Tech is on a Tear! Your Money July 29th 2022

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Stocks soared this week on hopes that the US Fed would increase interest rates by 75bp rather than the 1% some feared. In addition ( and as we have been predicting) US Q2 GDP came in at negative 0.9% and when combined with the -1.6% from the first quarter, the US is unofficially in a recession (2 consecutive quarters of negative growth). It may be short lived, but most Wall Street bobble heads agree the Fed has probably slowed if not stopped the rate of inflation in their economy and by extension ours. I tend to agree with them. Millennials and Genz’s and Boomers have globally seen their crypto assets fall from $3 Trillion last year to $1 Trillion as of the end of June. Simultaneously the rate hikes by central banks have caused house prices to tumble and last but not least, many of the high-flying technology and meme stocks have all but collapsed in price. Peloton, Shopify down 73% year to date, Roku and Netflix down 62%, Roblox, DocuSign, Snow Flake, PayPal, Meta down more than 50%. Is it time to stock up on shot guns and canned goods? Not in my opinion. Most of the excesses that developed from the zero-interest rate environment have now corrected in price. We expect China to come out of its covid crisis in the coming months and all that inventory sitting in overseas warehouse’s will finally be delivered to customers in North America and Europe. In fact, it could be argued that there will be too much inventory that will in turn cause prices to fall. Note, given the pent-up demand and relative low supply, I believe the actual roll over of inflation will likely take place at the end of the third quarter and not the beginning.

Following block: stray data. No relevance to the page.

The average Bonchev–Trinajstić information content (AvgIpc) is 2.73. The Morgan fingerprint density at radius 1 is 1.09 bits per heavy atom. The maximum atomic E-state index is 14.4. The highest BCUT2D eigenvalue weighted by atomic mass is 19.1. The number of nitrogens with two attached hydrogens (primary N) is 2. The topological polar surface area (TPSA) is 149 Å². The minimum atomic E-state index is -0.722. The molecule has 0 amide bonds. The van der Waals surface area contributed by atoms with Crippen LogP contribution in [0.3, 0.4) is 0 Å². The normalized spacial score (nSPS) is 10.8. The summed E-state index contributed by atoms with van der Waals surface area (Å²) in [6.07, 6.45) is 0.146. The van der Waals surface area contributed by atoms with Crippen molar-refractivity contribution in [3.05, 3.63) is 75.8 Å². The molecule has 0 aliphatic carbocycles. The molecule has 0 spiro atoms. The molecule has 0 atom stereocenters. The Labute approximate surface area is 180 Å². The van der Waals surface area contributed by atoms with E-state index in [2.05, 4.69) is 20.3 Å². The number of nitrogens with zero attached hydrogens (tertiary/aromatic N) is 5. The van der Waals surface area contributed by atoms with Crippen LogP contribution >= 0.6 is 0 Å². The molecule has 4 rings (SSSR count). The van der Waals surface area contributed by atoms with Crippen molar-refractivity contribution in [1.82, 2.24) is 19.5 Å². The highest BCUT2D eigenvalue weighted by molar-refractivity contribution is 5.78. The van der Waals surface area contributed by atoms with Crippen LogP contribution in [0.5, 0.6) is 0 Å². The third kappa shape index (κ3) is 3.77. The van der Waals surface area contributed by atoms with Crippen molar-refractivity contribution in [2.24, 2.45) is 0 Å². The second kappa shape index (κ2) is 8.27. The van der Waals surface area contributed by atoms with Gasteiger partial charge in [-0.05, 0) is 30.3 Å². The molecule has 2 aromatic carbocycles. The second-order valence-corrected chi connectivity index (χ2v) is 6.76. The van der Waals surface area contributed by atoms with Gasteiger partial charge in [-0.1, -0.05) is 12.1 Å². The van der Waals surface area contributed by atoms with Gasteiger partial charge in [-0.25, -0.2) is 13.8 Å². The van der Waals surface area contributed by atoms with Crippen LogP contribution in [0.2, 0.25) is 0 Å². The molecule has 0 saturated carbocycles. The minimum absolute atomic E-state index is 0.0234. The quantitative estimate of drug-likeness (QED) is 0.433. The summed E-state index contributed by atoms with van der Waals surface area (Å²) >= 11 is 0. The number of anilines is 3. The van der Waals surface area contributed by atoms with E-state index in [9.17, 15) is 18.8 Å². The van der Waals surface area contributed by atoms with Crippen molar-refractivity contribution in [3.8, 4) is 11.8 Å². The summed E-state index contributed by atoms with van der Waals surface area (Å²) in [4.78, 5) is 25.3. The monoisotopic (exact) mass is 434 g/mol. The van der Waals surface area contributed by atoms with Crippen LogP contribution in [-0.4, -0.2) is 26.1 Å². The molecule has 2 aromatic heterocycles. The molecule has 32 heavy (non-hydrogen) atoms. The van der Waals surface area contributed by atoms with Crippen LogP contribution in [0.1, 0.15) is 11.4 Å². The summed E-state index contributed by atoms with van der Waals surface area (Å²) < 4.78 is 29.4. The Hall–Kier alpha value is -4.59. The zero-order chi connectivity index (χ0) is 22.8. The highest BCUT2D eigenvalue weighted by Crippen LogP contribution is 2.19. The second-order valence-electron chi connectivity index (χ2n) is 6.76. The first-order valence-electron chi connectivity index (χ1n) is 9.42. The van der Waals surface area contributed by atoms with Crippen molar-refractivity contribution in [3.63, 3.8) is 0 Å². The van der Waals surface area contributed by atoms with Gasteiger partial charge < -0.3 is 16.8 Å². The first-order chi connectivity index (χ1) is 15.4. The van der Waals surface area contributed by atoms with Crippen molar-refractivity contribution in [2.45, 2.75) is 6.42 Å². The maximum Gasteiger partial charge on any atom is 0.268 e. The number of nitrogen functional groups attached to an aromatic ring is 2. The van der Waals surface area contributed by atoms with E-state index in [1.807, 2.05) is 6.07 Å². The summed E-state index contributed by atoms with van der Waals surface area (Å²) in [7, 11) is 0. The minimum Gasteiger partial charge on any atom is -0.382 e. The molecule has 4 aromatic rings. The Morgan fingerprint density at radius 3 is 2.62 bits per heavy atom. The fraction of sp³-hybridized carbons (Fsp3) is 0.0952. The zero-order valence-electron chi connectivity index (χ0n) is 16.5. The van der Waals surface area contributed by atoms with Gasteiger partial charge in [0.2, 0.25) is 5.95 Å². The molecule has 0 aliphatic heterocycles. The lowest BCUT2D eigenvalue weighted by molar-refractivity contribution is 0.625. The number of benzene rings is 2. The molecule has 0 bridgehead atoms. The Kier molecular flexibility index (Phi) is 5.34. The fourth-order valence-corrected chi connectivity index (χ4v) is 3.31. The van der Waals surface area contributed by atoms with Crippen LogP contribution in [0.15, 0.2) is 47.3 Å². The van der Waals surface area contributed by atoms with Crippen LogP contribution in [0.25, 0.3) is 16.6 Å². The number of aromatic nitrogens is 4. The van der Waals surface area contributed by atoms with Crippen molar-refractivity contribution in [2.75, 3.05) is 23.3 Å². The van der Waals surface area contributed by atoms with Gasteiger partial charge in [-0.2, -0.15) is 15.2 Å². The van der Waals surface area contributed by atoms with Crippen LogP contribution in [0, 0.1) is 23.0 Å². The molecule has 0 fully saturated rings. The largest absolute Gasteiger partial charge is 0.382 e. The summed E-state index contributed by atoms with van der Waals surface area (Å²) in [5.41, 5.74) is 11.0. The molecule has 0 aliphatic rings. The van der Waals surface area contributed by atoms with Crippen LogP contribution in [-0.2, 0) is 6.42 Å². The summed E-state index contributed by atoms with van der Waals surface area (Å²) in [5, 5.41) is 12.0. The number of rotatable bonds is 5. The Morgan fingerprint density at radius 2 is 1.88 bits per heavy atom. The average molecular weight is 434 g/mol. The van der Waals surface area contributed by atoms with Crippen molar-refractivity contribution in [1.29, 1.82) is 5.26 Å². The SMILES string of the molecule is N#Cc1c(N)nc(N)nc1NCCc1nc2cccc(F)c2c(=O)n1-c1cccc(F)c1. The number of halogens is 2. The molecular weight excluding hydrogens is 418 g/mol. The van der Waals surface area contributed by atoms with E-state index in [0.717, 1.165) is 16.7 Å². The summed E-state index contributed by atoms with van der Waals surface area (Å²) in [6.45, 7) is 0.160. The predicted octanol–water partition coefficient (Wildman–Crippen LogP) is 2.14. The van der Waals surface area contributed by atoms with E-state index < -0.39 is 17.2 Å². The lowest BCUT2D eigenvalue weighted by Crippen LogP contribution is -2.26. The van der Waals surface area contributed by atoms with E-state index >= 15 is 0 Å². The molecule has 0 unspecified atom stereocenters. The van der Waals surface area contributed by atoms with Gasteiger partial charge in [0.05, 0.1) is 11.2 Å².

Having said that, we don’t see a resolution to the Russian sponsored energy crisis. We believe prices will remain sticky and well above the price of gasoline we paid last year to drive our cars. Sure, there will be a boatload more electric vehicles on the road a year from now, but not enough to rebalance the supply/demand curve. We also do not see food prices going down much either. With high transportation costs still in the equation, I don’t see prices coming down too much. And don’t get me started on the lunatic running our country as he tries to force farmers to reduce their fertilizer emissions by 30% by 2030. The world is running out of food, but the Liberals under Trudeau want farmers to use less fertilizer. Do you know what happens when you use less fertilizer? Your crop yields go down!!! Mind you, I recently read the Dutch government wants to reduce methane production by raising fewer cows. Now, in fairness, if the government wants to subsidise farmers to modernize their planting, fertilizing, watering and harvesting, you can in some cases maintain crop yields with lower input costs. You would need to install monitoring and testing equipment in the ground (moisture and nitrogen measuring devices) along with crop rotations into plants that actually increase nitrogen in the soil (clover, peas etc.), but that means less plantings in wheat, rye and canola, you know the things we export most. But I digress.